The Keegan Theatre’s version of HAIR, with top-notch direction by husband and wife team Mark Rhea and Susan Marie Rhea, evokes the feel of the era without reproducing its exact look. Chelsey Schuller’s costume design adapts modern clothing… to give modern clothes a retro look, without using actual psychedelic patterns, bright colors, or hip-huggers. Scenic designer Matthew Keenan and props designer Carol Hood Baker subtly connect the protest movements of an earlier era to those of today, by including a peace symbol on a rainbow flag protest sign.
I remember the 60’s of my teenaged years as full of vibrant colors – light greens and oranges – that glowed in black light, and wild, often clashing patterns. Scenic designer Keenan and lighting designer Allan Sean Weeks instead chose to work with dim lighting and drab colors, except in a few scenes. The drabness is a clever choice by Keenan and Weeks, and by directors Mark and Susan Rhea; the decade did not, in fact, usher in the age of Aquarius but instead represented a grim era in American history when 57,000 Americans, most of them young, died in Vietnam.
The Keegan theatre’s small size lends itself perfectly to a show in which the cast members sing from the aisles, talk to individuals in the audience, and hand out flyers advocating peace as part of a “be-in.” Rachel Leigh Dolan’s choreography and the musical performances of such iconic numbers as “Aquarius,” “Hair,” “Good Morning Starshine,” and “Let the Sunshine In” under music director Jake Null are brilliant and energetic. Of course, many people will want to attend to see how the Rheas approach the equally iconic nude scene that ends the first act.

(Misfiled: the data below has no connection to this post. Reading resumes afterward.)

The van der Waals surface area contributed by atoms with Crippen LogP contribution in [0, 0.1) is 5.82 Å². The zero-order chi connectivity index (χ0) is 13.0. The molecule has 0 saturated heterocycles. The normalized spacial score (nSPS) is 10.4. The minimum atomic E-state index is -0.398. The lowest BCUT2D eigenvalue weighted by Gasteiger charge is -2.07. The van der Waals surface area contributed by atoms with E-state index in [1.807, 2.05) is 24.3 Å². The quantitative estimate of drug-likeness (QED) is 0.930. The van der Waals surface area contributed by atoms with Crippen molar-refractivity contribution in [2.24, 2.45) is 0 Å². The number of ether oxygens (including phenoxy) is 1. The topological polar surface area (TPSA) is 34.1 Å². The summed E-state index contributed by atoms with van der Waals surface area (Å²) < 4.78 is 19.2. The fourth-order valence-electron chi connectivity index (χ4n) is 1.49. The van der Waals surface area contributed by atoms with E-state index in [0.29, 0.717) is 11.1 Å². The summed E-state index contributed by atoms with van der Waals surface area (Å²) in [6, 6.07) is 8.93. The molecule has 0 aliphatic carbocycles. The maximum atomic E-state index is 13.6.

The cast is wonderful – especially equity member Paul Scanlan as Claude and Josh Sticklin as Berger. They and Caroline Wolfson as Sheila form the triangle that, even among those determined to usher in an era of love, can’t sort out their own feelings. Peter Finnegan steals the show as half of a small-town tourist couple determined to photograph hippies.